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Personal Stories

Steve’s Story

Name: Steve

Gender: Male

Age: 49

Who is Steve?

Steve is currently living in a residential alcohol and other drug treatment service in Sydney, Australia, and has three adult children. He describes his ethnic background as ‘Australian’: he was born in Australia while one of his parents was born in the United Kingdom. His primary source of income is a social security benefit for people living with a disability.* He says that being cured of hepatitis C with the new treatment has made him feel ‘a lot better spiritually’.

Brief Outline:

Steve was diagnosed with hepatitis C in about 2005. He was ‘devastated’ by the news and especially concerned that it would impact on the health of his family. He was offered the older, interferon-based treatment but decided against it in case the side effects affected his ability to work. In 2017, while he was serving a prison sentence, welfare staff encouraged him to have the new treatment, and he decided to take the ‘opportunity’. He found the treatment ‘pretty easy’ and ‘didn’t even notice it’. His treatment was successful, and since then he says that he has more ‘pride’ in himself and ‘more energy’.

Steve's Story:

In 1996 Steve found out that he’d acquired hepatitis C. It was a period in which he was regularly injecting drugs. As he explains, the people who were selling him heroin at the time would store it in a balloon in their mouths and he would then break open the balloon to take the heroin. Because he hadn’t shared injecting equipment at the time, he spoke to a GP about how he could have acquired hepatitis C, and concluded it may have been via these balloons: ‘I was actually exposing myself to the hep C virus by doing that, and I didn’t realise that until the doctor actually told me this, and that’s how I contracted hep C.’

Steve recalls that he had a blood test at his local GP to test for hepatitis C, HIV and sexually transmissible infections. He remembers feeling ‘devastated’ when he found out he had hepatitis C, thinking he ‘had been handed a death sentence’. After the diagnosis, he ‘started research[ing] it more and finding out exactly what [he] was facing’, because, he explains, he was concerned about the risk to his family: ‘I started with my GP and then I got online and […], yeah, found out a bit more about it, how it was transmitted, like, how you could pass it on. I had three children, I was worried about passing it on to them, worried about passing it on to my wife.’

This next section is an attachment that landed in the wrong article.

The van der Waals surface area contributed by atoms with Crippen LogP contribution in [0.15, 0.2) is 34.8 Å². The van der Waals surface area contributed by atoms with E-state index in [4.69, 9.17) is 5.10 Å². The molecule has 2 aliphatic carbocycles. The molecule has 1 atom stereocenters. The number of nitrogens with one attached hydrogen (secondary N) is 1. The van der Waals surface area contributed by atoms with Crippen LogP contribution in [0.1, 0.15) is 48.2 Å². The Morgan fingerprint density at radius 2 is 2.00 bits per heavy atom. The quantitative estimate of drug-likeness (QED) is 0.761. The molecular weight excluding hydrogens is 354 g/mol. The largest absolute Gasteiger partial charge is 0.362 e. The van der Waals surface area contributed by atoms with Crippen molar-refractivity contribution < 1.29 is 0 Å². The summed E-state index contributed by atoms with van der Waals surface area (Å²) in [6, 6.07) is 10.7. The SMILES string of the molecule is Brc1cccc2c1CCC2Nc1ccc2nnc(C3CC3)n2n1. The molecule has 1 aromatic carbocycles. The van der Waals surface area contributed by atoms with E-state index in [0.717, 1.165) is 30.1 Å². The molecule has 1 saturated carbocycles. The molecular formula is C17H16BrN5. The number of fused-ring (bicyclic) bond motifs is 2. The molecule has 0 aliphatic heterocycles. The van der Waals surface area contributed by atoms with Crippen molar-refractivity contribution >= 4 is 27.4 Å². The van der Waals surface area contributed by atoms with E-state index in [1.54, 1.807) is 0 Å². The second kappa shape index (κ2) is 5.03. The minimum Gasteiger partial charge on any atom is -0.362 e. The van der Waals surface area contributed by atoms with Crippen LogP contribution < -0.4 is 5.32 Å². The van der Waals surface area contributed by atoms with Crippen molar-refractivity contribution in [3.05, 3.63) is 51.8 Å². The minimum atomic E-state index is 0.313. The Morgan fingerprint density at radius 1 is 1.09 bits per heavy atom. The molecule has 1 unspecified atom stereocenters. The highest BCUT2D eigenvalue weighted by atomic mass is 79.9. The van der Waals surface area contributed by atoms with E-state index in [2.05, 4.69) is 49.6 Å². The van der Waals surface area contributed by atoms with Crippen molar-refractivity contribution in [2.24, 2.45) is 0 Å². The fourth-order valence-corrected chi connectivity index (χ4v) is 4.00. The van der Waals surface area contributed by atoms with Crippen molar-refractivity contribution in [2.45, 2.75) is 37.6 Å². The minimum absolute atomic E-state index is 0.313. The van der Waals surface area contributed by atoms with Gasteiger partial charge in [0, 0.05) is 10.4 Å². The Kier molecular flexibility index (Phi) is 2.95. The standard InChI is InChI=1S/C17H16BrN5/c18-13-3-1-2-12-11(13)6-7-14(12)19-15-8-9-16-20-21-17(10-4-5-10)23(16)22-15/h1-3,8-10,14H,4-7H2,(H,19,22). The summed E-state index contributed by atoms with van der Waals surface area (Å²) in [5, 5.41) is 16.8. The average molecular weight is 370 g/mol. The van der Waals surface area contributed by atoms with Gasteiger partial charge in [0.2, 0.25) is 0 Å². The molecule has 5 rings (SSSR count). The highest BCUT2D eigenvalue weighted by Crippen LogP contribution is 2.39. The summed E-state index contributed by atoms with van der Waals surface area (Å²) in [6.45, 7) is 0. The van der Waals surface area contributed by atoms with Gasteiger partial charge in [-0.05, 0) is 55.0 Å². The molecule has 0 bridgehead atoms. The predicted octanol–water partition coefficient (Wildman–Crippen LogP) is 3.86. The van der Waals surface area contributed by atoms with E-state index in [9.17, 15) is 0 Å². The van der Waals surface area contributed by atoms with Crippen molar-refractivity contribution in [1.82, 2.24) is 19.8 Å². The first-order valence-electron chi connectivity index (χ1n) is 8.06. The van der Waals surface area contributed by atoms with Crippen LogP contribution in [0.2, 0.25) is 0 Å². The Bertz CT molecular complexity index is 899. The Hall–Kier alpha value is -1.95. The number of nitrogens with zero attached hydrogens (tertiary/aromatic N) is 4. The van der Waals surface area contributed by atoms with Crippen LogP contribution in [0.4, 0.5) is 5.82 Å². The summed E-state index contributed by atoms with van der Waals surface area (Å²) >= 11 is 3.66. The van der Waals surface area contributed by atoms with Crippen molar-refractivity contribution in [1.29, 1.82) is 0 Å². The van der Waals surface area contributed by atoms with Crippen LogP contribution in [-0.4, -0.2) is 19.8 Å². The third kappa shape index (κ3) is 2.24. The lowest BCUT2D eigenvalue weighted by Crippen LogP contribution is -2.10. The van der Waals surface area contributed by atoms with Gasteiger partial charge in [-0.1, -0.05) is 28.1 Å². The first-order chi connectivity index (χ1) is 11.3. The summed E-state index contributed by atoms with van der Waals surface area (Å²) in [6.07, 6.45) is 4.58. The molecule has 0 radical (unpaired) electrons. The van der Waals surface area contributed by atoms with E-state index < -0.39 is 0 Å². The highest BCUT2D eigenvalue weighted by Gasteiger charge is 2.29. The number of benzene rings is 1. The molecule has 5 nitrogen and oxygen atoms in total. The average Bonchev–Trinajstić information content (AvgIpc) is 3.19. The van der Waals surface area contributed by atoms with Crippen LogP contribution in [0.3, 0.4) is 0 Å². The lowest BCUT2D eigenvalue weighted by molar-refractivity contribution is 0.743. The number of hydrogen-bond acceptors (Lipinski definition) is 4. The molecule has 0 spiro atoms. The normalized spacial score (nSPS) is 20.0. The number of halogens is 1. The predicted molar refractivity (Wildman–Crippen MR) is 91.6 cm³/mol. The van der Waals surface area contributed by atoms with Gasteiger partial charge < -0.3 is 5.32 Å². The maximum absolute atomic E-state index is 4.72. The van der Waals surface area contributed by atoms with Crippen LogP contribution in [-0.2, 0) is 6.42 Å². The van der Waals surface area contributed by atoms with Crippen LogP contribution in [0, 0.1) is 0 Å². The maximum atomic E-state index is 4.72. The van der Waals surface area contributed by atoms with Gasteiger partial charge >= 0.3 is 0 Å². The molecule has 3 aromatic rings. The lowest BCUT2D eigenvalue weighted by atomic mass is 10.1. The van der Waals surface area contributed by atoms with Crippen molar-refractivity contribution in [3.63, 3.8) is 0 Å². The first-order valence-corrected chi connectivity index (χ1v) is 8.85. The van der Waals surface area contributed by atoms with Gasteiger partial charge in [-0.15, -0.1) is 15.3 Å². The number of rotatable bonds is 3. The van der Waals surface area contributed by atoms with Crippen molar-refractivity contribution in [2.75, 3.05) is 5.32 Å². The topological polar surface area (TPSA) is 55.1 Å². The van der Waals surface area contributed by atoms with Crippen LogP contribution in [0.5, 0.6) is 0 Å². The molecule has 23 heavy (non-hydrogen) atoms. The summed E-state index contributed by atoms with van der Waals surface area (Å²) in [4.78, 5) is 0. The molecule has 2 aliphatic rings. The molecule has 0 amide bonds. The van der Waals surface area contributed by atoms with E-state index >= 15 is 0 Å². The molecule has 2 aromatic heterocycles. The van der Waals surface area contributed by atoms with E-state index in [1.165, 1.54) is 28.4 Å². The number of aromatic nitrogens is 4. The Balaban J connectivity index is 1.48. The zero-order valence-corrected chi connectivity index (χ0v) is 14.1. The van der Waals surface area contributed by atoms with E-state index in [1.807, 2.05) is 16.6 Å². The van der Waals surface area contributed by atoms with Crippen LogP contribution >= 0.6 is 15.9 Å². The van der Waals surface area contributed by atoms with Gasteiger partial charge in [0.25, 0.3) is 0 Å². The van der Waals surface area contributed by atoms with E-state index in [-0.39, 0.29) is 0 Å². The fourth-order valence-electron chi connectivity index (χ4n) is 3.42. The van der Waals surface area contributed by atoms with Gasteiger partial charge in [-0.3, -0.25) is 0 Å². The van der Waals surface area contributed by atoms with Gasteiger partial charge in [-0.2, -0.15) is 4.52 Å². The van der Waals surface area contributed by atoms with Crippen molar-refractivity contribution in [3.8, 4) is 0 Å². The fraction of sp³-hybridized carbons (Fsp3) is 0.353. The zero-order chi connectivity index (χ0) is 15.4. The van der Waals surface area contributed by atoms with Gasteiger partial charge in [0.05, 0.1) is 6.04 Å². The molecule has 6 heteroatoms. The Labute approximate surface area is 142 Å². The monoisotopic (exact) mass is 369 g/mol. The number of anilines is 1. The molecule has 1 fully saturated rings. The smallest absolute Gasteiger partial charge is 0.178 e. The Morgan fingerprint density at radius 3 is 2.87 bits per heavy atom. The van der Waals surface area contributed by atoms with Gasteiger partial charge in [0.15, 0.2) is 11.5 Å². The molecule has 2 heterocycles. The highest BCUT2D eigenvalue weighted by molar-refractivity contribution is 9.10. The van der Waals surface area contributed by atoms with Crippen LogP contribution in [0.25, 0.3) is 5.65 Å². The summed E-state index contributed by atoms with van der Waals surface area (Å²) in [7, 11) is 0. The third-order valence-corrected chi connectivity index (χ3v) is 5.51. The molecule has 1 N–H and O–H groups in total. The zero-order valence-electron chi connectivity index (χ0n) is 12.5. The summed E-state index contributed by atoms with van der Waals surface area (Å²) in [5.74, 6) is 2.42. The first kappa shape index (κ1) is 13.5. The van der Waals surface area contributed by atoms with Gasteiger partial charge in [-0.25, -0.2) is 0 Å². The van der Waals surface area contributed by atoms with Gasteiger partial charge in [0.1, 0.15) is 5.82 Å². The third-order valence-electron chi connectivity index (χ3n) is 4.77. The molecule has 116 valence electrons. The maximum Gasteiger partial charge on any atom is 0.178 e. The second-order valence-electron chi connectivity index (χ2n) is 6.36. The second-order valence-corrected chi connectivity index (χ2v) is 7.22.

Around this time, he was offered the available interferon-based treatment but decided against having it because of the negative impact its side effects could have had on his daily life: ‘I was told that it [the treatment] makes you really sick […] I didn’t want anything to do with it. Yeah, I wasn’t up for being sick, I had to go to work and still function from day to day.’

In 2017 Steve was serving a prison sentence and, as he recalls, he had previously found out that he had liver scarring from his hepatitis C. As he explains, he decided to take the ‘opportunity’ to have the new treatment while in prison after a staff member encouraged him and relieved his worries about negative side effects: ‘One of the welfare ladies in the prison system […] encouraged me to do it, but I had concerns, like, was I going to get sick like the interferon and all sort of stuff, and they laid my fears to rest saying, “No, you are not going to get sick from this, you won’t even sort of notice it, and you will feel a lot better after it”, which I did.’